The Triviality of Performative Social Justice in Media

Following worldwide protests empowering black and indigenous lives, corporations have attempted catering to the masses by sporting temporary Black Lives Matter logos, altering racially insensitive brand names, and so on. Corporate media is another participator of such performative allyship, with white voice actors collectively stepping down from black roles. But why are shows like The Simpsons, Big Mouth, and Family Guy releasing statements of regret, conveniently after several season releases and a time of mass civil unrest? 

With corporations, capital is a top priority. This means effectively appealing to their consumers to maintain or increase sales. The hard truth is: they don’t really care for the people; they care for what’s in the people’s pockets. 

If companies truly cared, they would recognize discrimination in the workplace, and the plight of minorities under a consumerist state.

For all these reasons, companies recasting characters is insignificant to the movement; in fact, it belittles it. It is an attempt to appease, assimilate, and attract. Minor, symbolic, and performative changes are not worth celebrating when the system in place continues to harm black and indigenous lives. And corporations should not be praised for their solidarity when they continue to exist, because their existence encourages consumerism.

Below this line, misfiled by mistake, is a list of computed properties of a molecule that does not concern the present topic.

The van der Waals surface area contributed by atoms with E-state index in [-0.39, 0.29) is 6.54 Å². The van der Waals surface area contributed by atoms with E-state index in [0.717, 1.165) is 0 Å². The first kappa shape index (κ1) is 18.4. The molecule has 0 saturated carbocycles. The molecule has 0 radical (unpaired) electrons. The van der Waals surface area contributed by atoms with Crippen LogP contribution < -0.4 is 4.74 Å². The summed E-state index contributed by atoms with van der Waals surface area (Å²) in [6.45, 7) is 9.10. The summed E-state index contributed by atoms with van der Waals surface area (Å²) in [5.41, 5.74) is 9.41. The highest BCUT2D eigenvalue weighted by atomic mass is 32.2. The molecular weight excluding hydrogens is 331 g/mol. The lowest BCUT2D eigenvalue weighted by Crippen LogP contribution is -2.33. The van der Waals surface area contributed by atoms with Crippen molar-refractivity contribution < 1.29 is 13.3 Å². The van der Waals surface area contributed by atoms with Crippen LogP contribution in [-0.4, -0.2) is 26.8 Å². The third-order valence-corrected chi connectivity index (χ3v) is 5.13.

Lastly, appropriating a cultural vernacular for comedic purposes is wrong, and it’s comical to me how only now actors are aware of this.

Corporate activism delegitimizes an ever-growing movement for real change, and we refuse to settle until there is real change.